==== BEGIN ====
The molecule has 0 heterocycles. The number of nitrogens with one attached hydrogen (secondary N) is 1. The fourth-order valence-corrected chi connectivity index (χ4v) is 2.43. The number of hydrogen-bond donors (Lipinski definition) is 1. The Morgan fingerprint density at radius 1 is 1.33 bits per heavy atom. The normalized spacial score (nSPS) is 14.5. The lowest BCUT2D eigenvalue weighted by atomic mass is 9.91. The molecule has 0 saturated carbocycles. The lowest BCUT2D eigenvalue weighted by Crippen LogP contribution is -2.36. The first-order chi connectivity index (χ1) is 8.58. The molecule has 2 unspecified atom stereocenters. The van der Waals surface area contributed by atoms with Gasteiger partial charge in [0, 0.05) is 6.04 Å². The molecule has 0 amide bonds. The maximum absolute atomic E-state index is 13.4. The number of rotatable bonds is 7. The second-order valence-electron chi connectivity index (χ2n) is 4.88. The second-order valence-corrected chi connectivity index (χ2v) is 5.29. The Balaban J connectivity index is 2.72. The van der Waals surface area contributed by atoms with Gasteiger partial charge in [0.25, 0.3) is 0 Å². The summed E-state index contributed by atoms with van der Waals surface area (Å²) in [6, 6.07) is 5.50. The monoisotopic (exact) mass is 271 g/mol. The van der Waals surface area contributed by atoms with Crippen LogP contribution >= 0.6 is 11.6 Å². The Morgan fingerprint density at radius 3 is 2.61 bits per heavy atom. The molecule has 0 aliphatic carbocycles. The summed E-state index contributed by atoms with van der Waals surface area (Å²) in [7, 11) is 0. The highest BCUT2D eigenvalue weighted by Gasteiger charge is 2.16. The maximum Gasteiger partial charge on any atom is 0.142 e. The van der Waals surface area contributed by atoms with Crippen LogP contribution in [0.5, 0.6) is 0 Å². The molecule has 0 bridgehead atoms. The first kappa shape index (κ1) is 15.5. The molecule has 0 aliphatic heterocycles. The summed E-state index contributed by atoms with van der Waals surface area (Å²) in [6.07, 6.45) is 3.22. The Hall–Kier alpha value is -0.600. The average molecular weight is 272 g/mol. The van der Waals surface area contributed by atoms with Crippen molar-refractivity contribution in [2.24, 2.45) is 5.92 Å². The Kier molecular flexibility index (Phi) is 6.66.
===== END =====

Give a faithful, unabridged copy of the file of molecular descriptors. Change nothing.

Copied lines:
The molecule has 0 heterocycles. The number of nitrogens with one attached hydrogen (secondary N) is 1. The fourth-order valence-corrected chi connectivity index (χ4v) is 2.43. The number of hydrogen-bond donors (Lipinski definition) is 1. The Morgan fingerprint density at radius 1 is 1.33 bits per heavy atom. The normalized spacial score (nSPS) is 14.5. The lowest BCUT2D eigenvalue weighted by atomic mass is 9.91. The molecule has 0 saturated carbocycles. The lowest BCUT2D eigenvalue weighted by Crippen LogP contribution is -2.36. The first-order chi connectivity index (χ1) is 8.58. The molecule has 2 unspecified atom stereocenters. The van der Waals surface area contributed by atoms with Gasteiger partial charge in [0, 0.05) is 6.04 Å². The molecule has 0 amide bonds. The maximum absolute atomic E-state index is 13.4. The number of rotatable bonds is 7. The second-order valence-electron chi connectivity index (χ2n) is 4.88. The second-order valence-corrected chi connectivity index (χ2v) is 5.29. The Balaban J connectivity index is 2.72. The van der Waals surface area contributed by atoms with Gasteiger partial charge in [0.25, 0.3) is 0 Å². The summed E-state index contributed by atoms with van der Waals surface area (Å²) in [6, 6.07) is 5.50. The monoisotopic (exact) mass is 271 g/mol. The van der Waals surface area contributed by atoms with Crippen LogP contribution >= 0.6 is 11.6 Å². The Morgan fingerprint density at radius 3 is 2.61 bits per heavy atom. The molecule has 0 aliphatic carbocycles. The summed E-state index contributed by atoms with van der Waals surface area (Å²) in [7, 11) is 0. The highest BCUT2D eigenvalue weighted by Gasteiger charge is 2.16. The maximum Gasteiger partial charge on any atom is 0.142 e. The van der Waals surface area contributed by atoms with Crippen LogP contribution in [0.5, 0.6) is 0 Å². The molecule has 0 bridgehead atoms. The first kappa shape index (κ1) is 15.5. The molecule has 0 aliphatic heterocycles. The summed E-state index contributed by atoms with van der Waals surface area (Å²) in [6.07, 6.45) is 3.22. The Hall–Kier alpha value is -0.600. The average molecular weight is 272 g/mol. The van der Waals surface area contributed by atoms with Crippen molar-refractivity contribution in [2.24, 2.45) is 5.92 Å². The Kier molecular flexibility index (Phi) is 6.66.